1/2 to 2/3 of fish forage by day because vision is key to their survival, as is staying close to their hiding holes. Only streamlined fish e.g. brown chromis and creole fish go higher above the reef where the richest plankton streams are. Sand-dwelling planktivores e.g. yellow headed jawfish grab passing specks just above the safety of their burrows. Crustacean eating fish e.g. wrasse and goatfish root in the sand only a short distance from the reef edge. Cleanerfish, juvenlle wrasse and gobies pick parasitic crustaceans from client at cleaning stations therefore this gains them a lot of immunity from predators.

Fish which tend to forage further from their home tend to have adaptations to give them greater protection, e.g. triggerfish and filefish have deep bodies, tough skin and a foredorsal spine.

Gorgonian sea fans avoid predation by giving off pungent odours. Sponges are covered with a tough fibrous exterior and filled with indigestible mineralised supports and repellent chemicals, therefore it is a very distasteful food. Only 11 species of fish regularly eat them. Generally they are fish which have evolved in recent geological time when possible there has been greater competition for food on the reef, therefore they eat sponges which many others do not.

Some species optimise their feeding by hunting with others. The rate of strike increase for both parties, when hunting bar jacks often change colour from silver to a more bronzed/ black hue. Some predators accompany moray eels because the eels can invade the reef and push fish out for others which are lying in wait to either eat it or push it back inside for the eel.

Most carnivorous fish love eggs because they are filled with fat. If a sergeant majors’ nest is full then packs of bluehead wrasse will often test the male’s guarding abilities and try to overwhelm his defences. If have pelagic spawners then many fish such as yellow tail snappers will wait nearby and then dart through the clouds of gametes.

Different fish have evolved into different shapes to help prevent predation – angelfish are flat for protection, trigger and filefish have a defensive foredorsal spine, burrfish inflate body with water, redband parrotfish have camouflage, razorfish escape into the sand.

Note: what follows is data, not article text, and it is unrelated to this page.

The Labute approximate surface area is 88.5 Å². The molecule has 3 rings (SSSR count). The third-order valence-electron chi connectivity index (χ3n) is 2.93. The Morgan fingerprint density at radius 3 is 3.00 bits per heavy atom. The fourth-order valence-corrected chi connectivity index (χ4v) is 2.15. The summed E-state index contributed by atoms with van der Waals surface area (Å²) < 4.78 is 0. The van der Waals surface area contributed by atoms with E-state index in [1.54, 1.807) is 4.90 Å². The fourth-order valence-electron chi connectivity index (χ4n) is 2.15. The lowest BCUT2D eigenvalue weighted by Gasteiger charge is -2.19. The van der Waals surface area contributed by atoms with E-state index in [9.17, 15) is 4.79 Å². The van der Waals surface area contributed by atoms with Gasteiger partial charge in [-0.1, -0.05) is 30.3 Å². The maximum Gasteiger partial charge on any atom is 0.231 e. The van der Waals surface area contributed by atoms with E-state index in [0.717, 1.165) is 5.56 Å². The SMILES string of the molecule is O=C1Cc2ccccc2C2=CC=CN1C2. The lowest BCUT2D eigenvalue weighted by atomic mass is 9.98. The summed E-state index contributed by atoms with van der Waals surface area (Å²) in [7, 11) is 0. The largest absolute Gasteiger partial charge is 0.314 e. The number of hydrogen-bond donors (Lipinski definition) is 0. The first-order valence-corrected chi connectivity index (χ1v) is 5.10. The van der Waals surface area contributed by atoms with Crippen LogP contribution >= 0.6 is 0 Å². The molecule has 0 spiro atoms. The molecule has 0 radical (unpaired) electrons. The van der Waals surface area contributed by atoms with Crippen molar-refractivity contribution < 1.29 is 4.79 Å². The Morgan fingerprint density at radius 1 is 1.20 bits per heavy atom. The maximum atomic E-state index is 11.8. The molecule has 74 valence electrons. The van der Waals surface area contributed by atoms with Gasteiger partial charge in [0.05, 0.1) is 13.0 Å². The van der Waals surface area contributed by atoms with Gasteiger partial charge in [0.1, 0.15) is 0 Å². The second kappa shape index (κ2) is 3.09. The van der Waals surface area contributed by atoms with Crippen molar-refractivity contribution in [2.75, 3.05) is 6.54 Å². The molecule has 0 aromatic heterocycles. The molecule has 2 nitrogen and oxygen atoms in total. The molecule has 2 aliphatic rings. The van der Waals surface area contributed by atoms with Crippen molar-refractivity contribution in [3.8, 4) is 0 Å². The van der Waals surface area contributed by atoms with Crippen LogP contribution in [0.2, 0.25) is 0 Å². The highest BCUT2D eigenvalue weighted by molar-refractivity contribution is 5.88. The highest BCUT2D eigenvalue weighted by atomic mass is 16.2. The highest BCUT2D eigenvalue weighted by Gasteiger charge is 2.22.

Predation – piscovores form 2 different types of predators 1) roving predators e.g. barracuda, jacks, tarpon 2) lie-in wait predators e.g. batfish, lizardfish, scorpionfish. Predators capture rates increase when take advantage of abnormal situations e.g. during the twilight hours. Jacks often hunt in groups to increase success rates, will circle schools of grunts and then attempt to splinter the group by slashing through them thus making it easier to pick off individuals. Trumpetfish are good hunters because they have thin bodies which cast very little shadow, they disguise their shape by aligning with gorgonians and sponges. Frogfish entice small fish with a dangling line (lure) attached to the end of a modified form of spine. Attacks on silversides are more successful at dawn or dusk because the silversides no longer glint therefore it is easier to see them.

Herbivores comprise about 25% of all fish, eating only plants and therefore transferring energy higher up the food chain. Algae provides few nutrients therefore herbivores must harvest and process large amounts to meet demand. If we did not have herbivores then the reef would not exist in their present form, this is because the competitively superior algae would quickly smother existing corals and blanket the reef rock. There would be nowhere for coral larvae to settle and establish new colonies. 

Add a comment

Email again: